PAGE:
A thousand miles from the quiet lake by the Chautauqua Institution, Anna Scotti lives in the blur of sunlight and sound that is Hollywood, California. By day, she is an English teacher; at night, a writer whose contributions to Chautauqua have made the journal what it is today.
She began her writing career at a young age, when at thirteen her English teacher submitted one of Scotti’s short stories to The New Yorker. Now, she admits to having been “really surprised” that it was rejected, but her early experience with the publishing industry did nothing to diminish her self-confidence.
“[My English teacher] Miss Jenal’s confidence gave me confidence in myself,” she says.
Scotti continued to study writing in college, reading and sharing random poems with classmates and friends. Her first published work, however, was prose—and born out of a nightmare. While living and working in San Francisco, a man saw Scotti on the street. He began to stalk her, going so far as to move into her apartment building for the purpose of threatening her. When he was finally arrested, she says, the police found an “apartment full of weapons.” In need of a fresh start, Scotti moved to Los Angeles, but she couldn’t shake the memory of the stalker from her mind. A co-worker suggested that she write the story down. As a way to cope, Scotti parlayed the experience into her first novel, Sweet Dreams, My Darling. She sent it to her uncle, an agent in New York, and published it under the pseudonym Anne Joseph.
While she enjoyed working on novels and poetry, Scotti’s agent thought that her voice was better suited to magazine writing. He recommended that she pursue a job for a brand-new magazine, Buzz, where she wrote an anonymous column, “Whispers.” There, Scotti talked about restaurants, nightclubs, and celebrity news around LA. She also wrote profiles for magazines like Redbook and Ladies Home Journal.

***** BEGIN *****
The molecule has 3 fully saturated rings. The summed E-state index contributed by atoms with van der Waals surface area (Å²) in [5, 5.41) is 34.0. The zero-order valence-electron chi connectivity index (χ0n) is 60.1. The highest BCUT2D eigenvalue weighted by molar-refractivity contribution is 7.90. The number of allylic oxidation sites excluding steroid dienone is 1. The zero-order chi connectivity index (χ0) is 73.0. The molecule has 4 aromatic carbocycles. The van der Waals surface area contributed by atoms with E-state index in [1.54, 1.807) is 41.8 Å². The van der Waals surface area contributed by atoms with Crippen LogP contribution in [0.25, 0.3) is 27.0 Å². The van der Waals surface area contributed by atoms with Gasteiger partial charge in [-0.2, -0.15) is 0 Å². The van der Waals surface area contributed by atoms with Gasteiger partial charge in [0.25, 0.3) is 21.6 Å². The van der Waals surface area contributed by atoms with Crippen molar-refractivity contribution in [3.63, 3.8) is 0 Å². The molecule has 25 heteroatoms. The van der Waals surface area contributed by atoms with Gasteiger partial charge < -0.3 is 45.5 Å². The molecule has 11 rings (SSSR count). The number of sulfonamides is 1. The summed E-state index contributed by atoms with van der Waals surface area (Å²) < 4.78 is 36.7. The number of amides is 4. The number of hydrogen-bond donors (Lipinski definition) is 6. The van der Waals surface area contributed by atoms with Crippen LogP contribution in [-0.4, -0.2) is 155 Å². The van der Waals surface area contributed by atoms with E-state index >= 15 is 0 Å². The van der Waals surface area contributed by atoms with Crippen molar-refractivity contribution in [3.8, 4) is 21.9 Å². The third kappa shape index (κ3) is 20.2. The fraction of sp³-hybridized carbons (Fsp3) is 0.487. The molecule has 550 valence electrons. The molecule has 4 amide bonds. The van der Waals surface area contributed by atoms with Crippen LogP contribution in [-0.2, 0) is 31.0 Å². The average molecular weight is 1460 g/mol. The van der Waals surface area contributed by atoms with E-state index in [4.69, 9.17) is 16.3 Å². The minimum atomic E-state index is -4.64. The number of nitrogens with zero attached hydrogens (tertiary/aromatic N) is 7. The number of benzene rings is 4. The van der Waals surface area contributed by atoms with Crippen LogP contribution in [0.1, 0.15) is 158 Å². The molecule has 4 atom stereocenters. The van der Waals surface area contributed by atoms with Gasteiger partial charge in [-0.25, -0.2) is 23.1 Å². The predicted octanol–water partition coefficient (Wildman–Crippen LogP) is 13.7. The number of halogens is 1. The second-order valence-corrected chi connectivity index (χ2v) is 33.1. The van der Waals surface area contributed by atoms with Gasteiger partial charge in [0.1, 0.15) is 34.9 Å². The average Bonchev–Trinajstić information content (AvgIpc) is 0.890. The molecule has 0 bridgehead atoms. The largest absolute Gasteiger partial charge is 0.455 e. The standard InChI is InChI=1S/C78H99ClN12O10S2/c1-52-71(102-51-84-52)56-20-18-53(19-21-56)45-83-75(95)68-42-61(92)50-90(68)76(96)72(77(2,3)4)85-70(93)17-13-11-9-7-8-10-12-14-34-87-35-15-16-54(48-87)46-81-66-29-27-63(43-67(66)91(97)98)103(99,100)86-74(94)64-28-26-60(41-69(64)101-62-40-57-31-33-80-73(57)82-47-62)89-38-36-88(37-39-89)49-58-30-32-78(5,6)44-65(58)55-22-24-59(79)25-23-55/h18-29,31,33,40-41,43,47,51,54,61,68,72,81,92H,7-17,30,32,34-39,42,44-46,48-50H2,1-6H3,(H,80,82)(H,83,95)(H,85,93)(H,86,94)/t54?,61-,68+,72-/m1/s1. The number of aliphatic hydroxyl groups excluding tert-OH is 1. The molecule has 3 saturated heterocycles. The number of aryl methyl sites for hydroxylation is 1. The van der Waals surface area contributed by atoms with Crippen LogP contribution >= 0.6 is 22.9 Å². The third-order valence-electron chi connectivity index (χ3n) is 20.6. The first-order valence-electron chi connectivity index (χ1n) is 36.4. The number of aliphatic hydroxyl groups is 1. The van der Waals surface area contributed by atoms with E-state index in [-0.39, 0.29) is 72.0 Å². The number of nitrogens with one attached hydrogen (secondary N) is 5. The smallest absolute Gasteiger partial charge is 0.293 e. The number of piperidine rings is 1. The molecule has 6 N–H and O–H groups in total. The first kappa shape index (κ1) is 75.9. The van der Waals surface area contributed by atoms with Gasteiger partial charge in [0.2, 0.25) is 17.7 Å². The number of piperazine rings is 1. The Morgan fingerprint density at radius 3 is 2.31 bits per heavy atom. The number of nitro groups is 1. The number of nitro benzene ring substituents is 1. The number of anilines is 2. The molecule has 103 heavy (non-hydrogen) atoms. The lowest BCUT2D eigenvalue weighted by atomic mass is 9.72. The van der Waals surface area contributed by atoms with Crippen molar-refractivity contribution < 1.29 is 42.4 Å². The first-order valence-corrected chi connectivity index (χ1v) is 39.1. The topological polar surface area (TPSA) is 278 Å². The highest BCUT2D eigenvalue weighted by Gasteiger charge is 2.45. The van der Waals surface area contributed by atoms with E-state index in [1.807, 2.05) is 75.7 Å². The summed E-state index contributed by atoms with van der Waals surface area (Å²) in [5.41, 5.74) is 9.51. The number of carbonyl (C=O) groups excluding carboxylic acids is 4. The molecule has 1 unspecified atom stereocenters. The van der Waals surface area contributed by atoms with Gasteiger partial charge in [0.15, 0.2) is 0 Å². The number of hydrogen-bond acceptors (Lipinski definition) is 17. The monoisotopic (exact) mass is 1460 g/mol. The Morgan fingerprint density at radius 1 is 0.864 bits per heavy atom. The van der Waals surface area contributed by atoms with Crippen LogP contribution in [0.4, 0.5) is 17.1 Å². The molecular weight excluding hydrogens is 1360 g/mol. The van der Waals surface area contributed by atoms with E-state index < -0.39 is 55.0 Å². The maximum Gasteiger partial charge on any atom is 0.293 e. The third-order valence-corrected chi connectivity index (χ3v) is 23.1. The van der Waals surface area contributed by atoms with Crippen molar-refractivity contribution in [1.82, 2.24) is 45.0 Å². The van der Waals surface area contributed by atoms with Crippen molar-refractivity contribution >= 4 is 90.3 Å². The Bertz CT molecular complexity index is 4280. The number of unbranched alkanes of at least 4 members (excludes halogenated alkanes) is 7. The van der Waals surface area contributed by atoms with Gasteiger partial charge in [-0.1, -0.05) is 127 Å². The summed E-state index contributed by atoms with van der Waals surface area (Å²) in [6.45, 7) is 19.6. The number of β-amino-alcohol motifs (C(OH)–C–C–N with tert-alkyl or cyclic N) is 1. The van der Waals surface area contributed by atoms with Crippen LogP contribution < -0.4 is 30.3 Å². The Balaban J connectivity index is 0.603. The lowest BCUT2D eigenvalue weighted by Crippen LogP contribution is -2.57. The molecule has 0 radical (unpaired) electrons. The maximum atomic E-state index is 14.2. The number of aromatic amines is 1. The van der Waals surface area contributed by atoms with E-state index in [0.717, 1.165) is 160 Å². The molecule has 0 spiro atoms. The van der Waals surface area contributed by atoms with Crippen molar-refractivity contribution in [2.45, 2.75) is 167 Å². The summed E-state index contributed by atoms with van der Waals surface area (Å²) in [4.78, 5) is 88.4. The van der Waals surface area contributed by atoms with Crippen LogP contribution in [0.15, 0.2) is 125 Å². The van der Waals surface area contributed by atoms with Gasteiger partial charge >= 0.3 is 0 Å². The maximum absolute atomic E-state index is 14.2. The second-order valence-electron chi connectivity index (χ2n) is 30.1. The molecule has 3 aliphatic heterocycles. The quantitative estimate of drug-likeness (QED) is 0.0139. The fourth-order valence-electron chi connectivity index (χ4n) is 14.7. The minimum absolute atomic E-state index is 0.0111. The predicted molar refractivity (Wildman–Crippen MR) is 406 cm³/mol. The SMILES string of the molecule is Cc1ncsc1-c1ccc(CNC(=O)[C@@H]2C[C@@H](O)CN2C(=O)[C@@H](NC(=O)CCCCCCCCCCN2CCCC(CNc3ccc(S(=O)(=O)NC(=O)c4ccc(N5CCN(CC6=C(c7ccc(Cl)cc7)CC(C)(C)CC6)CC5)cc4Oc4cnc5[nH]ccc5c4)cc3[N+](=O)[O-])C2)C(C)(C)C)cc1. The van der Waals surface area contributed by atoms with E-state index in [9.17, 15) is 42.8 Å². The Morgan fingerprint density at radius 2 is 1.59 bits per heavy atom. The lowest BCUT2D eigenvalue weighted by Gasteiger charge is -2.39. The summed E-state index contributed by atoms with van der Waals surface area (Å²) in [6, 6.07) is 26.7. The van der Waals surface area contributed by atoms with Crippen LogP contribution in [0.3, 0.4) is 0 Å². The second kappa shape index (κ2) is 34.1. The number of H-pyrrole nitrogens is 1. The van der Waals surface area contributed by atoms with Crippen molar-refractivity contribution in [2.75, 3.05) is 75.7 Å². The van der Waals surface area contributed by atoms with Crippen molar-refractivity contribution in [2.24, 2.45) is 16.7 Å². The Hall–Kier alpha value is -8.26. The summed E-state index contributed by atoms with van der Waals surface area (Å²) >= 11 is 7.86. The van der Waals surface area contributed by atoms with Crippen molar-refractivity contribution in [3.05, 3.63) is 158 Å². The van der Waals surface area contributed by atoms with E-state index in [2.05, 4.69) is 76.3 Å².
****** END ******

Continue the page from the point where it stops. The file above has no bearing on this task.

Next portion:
“I specialized in rather boring celebrity and style fluff, and also in what’s called ‘real life drama,’” she says. “Crime, disease-of-the-month, adoptions gone wrong…interesting stuff, but also very difficult. I was never able to distance myself from my subjects as real journalists learn to.”
Scotti stumbled across Chautauqua in an unusual way—she found the copy of the journal at a yard sale, and was immediately hooked. She was “intrigued” by the division of the book into sections, and “worked up the courage” to submit a handful of poems. She ended up being featured in multiple volumes. Writing talent runs in the family, as well; Scotti’s daughter will be featured in our Emerging Voices edition this June.
Now, Scotti works as a history and English teacher of middle and high school students, people who she says inspire her, “in a very real—and… completely unsaccharine way.”
“My style as a writing teacher is somewhat infamous, but also effective,” she confesses. “I mostly just stand over the desk and yell, ‘Not good enough! Make it better!’” And the kids deliver. They walk away from Scotti’s classes with both a desire to learn and the understanding that creative work is never perfect the first time around.
“It took me a long time,” she says of the writing craft, “to learn something very simple: if it makes you cringe, hit delete.”
Because she wanted to write in a variety of genres, Scotti began her career with a pen name. Now, however, she is using Anna Scotti, for everything from the young adult novel—Big and Bad and How I Got My Life! Back—in the works to her next project, an as-yet unpublished collection of poetry called The Proximity of the Sun. The only exception to the no-pseudonym rule is when Scotti writes “occasional poetry,” a time-honored tradition where a writer puts together a poem for a special occasion like a birth or a wedding.
“Writing an occasional poem is like solving a puzzle, and it’s good exercise,” says Scotti. “It takes the poet outside of herself and outside of that favorite pastime of all poets, contemplating our own navels.”